Order Code RS22014
January 3, 2005
CRS Report for Congress
Received through the CRS Web
The Virus-Serum-Toxin Act:
A Brief History and Analysis
Analyst in Agricultural Policy
Resources, Science, and Industry Division
The Viruses, Serums, Toxins, Antitoxins, and Analogous Products Act (21 U.S.C.
151-159), also known as the Virus-Serum-Toxin Act (VSTA), is intended to assure the
safe and effective supply of animal vaccines and other biological products. The act and
its applicable regulations are administered by the Animal and Plant Health Inspection
Service (APHIS) of the United States Department of Agriculture (USDA).
The VSTA was enacted in 1913, and revised once in 1985. A 2002 law affected
the VSTA by transferring border and import inspection functions from USDA to the
Department of Homeland Security.
Origins in 1913 (62nd Congress)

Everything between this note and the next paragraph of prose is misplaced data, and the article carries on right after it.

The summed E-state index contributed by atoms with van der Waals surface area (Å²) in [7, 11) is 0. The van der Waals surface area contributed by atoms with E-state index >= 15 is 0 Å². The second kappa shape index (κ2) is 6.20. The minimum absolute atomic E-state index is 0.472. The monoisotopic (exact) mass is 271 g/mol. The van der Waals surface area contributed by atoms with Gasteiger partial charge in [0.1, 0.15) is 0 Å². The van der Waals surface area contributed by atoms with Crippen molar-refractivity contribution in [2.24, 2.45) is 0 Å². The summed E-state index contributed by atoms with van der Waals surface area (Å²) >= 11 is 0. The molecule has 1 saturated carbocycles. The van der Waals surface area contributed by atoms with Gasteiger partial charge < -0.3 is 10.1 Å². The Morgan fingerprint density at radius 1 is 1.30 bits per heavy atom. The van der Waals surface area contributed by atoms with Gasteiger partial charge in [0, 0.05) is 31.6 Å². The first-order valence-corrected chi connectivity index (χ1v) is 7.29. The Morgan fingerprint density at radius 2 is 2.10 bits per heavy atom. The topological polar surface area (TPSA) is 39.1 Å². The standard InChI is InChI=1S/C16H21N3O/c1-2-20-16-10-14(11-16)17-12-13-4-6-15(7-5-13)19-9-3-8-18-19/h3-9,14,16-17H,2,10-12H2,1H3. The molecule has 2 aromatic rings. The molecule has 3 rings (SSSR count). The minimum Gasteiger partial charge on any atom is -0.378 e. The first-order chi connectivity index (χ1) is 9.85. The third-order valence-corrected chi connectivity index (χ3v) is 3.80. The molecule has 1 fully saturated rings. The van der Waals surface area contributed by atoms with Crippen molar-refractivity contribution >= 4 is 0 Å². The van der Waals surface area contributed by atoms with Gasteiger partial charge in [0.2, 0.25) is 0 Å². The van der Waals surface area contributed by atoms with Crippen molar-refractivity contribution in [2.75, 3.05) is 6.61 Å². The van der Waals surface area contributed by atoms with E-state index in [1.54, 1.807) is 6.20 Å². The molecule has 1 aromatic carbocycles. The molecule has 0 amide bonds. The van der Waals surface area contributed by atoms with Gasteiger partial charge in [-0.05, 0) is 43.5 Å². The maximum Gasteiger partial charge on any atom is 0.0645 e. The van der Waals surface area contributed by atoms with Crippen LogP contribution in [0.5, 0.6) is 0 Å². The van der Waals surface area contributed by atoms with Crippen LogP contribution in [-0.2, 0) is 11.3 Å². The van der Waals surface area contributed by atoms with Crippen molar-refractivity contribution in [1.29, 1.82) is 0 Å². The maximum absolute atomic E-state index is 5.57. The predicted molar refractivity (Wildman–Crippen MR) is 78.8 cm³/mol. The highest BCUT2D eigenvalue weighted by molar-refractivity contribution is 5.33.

The Viruses, Serums, Toxins, Antitoxins, and Analogous Products Act (21 U.S.C.
151-159) was enacted in 1913 (the Act of March 4, 1913, ch. 145, sec. 1) and is known
commonly as the Virus-Serum-Toxin Act (VSTA).1 It was enacted primarily in response
to substantial losses from the unregulated manufacture and distribution of anti-hog
cholera serum. The authority to license and regulate the production and trade of affected
products is granted to the Secretary of Agriculture. The act states that:
It shall be unlawful for any person, firm or corporation to prepare sell, barter, or
exchange [in the United States], or ship or deliver for shipment in or from the United
States ... any worthless, contaminated, dangerous, or harmful virus, serum, toxin, or
analogous product intended for use in the treatment of domestic animals.2
This report draws upon CRS Report RL32414, The Private Testing of Mad Cow Disease: Legal
Issues, by Stephen R. Viña, which discusses the VSTA in terms of regulating diagnostic tests.
21 U.S.C. 151.
Congressional Research Service ˜ The Library of Congress
In 1913, a USDA official testified that the bill was necessary “to protect the farmer